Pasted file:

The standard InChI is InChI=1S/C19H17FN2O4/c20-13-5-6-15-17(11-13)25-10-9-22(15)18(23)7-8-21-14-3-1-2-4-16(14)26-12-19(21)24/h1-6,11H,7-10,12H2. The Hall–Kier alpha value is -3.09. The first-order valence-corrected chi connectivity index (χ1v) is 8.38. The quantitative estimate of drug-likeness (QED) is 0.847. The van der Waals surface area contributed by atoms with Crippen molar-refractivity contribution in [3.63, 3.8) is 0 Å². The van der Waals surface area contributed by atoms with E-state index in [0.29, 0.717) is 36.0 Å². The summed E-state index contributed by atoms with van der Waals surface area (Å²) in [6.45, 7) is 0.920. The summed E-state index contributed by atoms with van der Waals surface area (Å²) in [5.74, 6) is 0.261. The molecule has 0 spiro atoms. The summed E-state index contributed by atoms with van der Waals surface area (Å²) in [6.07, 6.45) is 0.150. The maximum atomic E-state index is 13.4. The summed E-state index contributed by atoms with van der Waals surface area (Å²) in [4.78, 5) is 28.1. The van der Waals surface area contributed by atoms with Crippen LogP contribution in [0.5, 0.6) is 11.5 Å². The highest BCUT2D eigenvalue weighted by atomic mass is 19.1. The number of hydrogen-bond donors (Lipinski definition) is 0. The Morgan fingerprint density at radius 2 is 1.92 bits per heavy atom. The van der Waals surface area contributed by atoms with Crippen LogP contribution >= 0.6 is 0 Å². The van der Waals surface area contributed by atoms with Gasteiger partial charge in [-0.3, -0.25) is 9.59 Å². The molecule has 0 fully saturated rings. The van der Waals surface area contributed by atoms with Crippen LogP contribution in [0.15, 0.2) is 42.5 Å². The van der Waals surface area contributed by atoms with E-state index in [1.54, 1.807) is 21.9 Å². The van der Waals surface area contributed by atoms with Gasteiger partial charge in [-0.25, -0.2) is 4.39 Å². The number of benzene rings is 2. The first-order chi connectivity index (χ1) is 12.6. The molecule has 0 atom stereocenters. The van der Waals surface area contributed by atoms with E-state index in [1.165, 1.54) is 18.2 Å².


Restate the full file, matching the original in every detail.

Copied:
The standard InChI is InChI=1S/C19H17FN2O4/c20-13-5-6-15-17(11-13)25-10-9-22(15)18(23)7-8-21-14-3-1-2-4-16(14)26-12-19(21)24/h1-6,11H,7-10,12H2. The Hall–Kier alpha value is -3.09. The first-order valence-corrected chi connectivity index (χ1v) is 8.38. The quantitative estimate of drug-likeness (QED) is 0.847. The van der Waals surface area contributed by atoms with Crippen molar-refractivity contribution in [3.63, 3.8) is 0 Å². The van der Waals surface area contributed by atoms with E-state index in [0.29, 0.717) is 36.0 Å². The summed E-state index contributed by atoms with van der Waals surface area (Å²) in [6.45, 7) is 0.920. The summed E-state index contributed by atoms with van der Waals surface area (Å²) in [5.74, 6) is 0.261. The molecule has 0 spiro atoms. The summed E-state index contributed by atoms with van der Waals surface area (Å²) in [6.07, 6.45) is 0.150. The maximum atomic E-state index is 13.4. The summed E-state index contributed by atoms with van der Waals surface area (Å²) in [4.78, 5) is 28.1. The van der Waals surface area contributed by atoms with Crippen LogP contribution in [0.5, 0.6) is 11.5 Å². The highest BCUT2D eigenvalue weighted by atomic mass is 19.1. The number of hydrogen-bond donors (Lipinski definition) is 0. The Morgan fingerprint density at radius 2 is 1.92 bits per heavy atom. The van der Waals surface area contributed by atoms with Crippen LogP contribution >= 0.6 is 0 Å². The van der Waals surface area contributed by atoms with Gasteiger partial charge in [-0.3, -0.25) is 9.59 Å². The molecule has 0 fully saturated rings. The van der Waals surface area contributed by atoms with Crippen LogP contribution in [0.15, 0.2) is 42.5 Å². The van der Waals surface area contributed by atoms with E-state index in [1.54, 1.807) is 21.9 Å². The van der Waals surface area contributed by atoms with Gasteiger partial charge in [-0.25, -0.2) is 4.39 Å². The number of benzene rings is 2. The first-order chi connectivity index (χ1) is 12.6. The molecule has 0 atom stereocenters. The van der Waals surface area contributed by atoms with E-state index in [1.165, 1.54) is 18.2 Å².